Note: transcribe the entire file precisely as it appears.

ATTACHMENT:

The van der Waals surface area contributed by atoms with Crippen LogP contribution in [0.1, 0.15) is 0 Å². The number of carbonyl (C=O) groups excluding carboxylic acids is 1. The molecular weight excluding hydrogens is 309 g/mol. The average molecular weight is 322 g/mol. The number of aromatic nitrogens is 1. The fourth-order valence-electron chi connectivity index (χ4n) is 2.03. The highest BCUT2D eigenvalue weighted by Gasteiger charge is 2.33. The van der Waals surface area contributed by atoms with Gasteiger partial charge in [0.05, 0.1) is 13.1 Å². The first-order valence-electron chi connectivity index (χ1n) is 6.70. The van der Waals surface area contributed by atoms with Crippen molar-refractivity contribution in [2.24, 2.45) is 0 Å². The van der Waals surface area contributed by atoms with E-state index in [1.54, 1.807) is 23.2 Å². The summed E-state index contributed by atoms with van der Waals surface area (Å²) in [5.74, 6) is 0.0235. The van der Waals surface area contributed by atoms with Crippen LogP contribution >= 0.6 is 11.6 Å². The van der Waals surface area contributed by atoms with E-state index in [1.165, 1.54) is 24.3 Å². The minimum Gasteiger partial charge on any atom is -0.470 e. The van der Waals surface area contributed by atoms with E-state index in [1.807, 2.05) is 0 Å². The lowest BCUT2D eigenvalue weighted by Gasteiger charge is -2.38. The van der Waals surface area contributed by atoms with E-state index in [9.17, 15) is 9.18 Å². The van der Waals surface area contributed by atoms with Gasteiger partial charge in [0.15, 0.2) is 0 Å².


The van der Waals surface area contributed by atoms with Crippen LogP contribution in [0.1, 0.15) is 0 Å². The number of carbonyl (C=O) groups excluding carboxylic acids is 1. The molecular weight excluding hydrogens is 309 g/mol. The average molecular weight is 322 g/mol. The number of aromatic nitrogens is 1. The fourth-order valence-electron chi connectivity index (χ4n) is 2.03. The highest BCUT2D eigenvalue weighted by Gasteiger charge is 2.33. The van der Waals surface area contributed by atoms with Gasteiger partial charge in [0.05, 0.1) is 13.1 Å². The first-order valence-electron chi connectivity index (χ1n) is 6.70. The van der Waals surface area contributed by atoms with Crippen molar-refractivity contribution in [2.24, 2.45) is 0 Å². The van der Waals surface area contributed by atoms with E-state index in [1.54, 1.807) is 23.2 Å². The summed E-state index contributed by atoms with van der Waals surface area (Å²) in [5.74, 6) is 0.0235. The van der Waals surface area contributed by atoms with Crippen LogP contribution >= 0.6 is 11.6 Å². The van der Waals surface area contributed by atoms with E-state index in [1.165, 1.54) is 24.3 Å². The minimum Gasteiger partial charge on any atom is -0.470 e. The van der Waals surface area contributed by atoms with E-state index in [1.807, 2.05) is 0 Å². The lowest BCUT2D eigenvalue weighted by Gasteiger charge is -2.38. The van der Waals surface area contributed by atoms with E-state index in [9.17, 15) is 9.18 Å². The van der Waals surface area contributed by atoms with Gasteiger partial charge in [0.15, 0.2) is 0 Å².